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Sooke school selects salmon work by Indigenous alum as new logo

Artist Jordanna George is a member of the T’Sou-ke Nation and former Saseenos student

A new mural at Saseenos Elementary School, called River Runner, now also serves as the school’s new logo. It was created by Indigenous artist Jordanna George, a member of the T’Sou-ke Nation and a former Saseenos student.

“It’s nice the school chose a T’Sou-ke artist for the mural, and I hope that inspires other people to listen to Indigenous people, to respect our way of life and the traditions we still carry today,” George said. “It still seems crazy (to me) to represent the school I grew up going to.”

George, who earned a degree in visual art from the University of Victoria, has been involved in art since she was a young child.

“I always wanted to be an artist and study art in school,” recalled George, a Burnaby resident who works illustrating comics and does some writing as well. She recently completed A Howl, a comic anthology to be published this month by Native Realities. A focus on LBGT+ issues plays an important role in her work as well.

SOOKE HISTORY: Sophie George and the Saseenos subdivision

“I chose salmon as the theme for the mural because it’s such an important part of T’Sou-ke life,” George explained. “I went with basic black because of its simplicity. Learning about the salmon’s life cycle made quite an impression on me. It was one of the cooler things you get to do in elementary school, interacting with real animals. I also found a bit of humour in it, too, with a group of fish being called a school.”

The idea to change the school’s art first surfaced about a year ago, said Cameron Meiklejohn, vice-principal at Saseenos Elementary.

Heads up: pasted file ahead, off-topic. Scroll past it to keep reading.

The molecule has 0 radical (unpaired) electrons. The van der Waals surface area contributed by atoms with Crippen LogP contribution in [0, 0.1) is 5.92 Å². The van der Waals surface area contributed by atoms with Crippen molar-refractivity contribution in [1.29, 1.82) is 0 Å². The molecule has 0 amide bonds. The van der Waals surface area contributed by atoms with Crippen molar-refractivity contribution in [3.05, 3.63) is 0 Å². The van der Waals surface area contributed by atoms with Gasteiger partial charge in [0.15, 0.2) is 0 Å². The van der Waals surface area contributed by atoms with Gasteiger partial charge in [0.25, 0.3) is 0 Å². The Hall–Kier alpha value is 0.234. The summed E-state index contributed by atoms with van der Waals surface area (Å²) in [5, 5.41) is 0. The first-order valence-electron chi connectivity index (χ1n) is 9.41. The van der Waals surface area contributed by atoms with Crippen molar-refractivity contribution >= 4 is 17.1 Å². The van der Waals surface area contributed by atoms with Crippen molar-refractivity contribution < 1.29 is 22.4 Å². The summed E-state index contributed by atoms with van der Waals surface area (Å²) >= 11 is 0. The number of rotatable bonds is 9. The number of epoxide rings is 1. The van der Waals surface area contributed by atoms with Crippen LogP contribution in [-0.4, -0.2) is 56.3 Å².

“One of our teachers pointed out that the old logo, the Sea Wolf, is more typical of the northern part of Vancouver Island,” he said. “We talked about doing something that was more culturally appropriate with a local Indigenous theme.”

After consultations with Na’tsu’maht, the Indigenous Education branch of the Sooke School District, the decision was made to involve local Indigenous artists in the project.

“We reached out to the T’Sou-ke Nation last spring to submit art and ideas that would be meaningful to the community and received three submissions,” said Meiklejohn, in his third year at Saseenos. “Every school has a team that focuses on truth and reconciliation to raise cultural awareness, and we asked Na’tsa’maht to help with the selection in the fall.”

Although they haven’t been able to plan an event for an official unveiling because of COVID restrictions, the logo is already on the school’s website, letterheads, and clothing.

“We’re also working with some local organizations to get it displayed in the community to build school pride and awareness,” Meiklejohn said. “Our long-term goal is we want the T’Sou-ke Nation to feel that we’re honouring their traditional local culture and territory. They do a lot for us, including letting us use the forest land behind the school for learning opportunities.”

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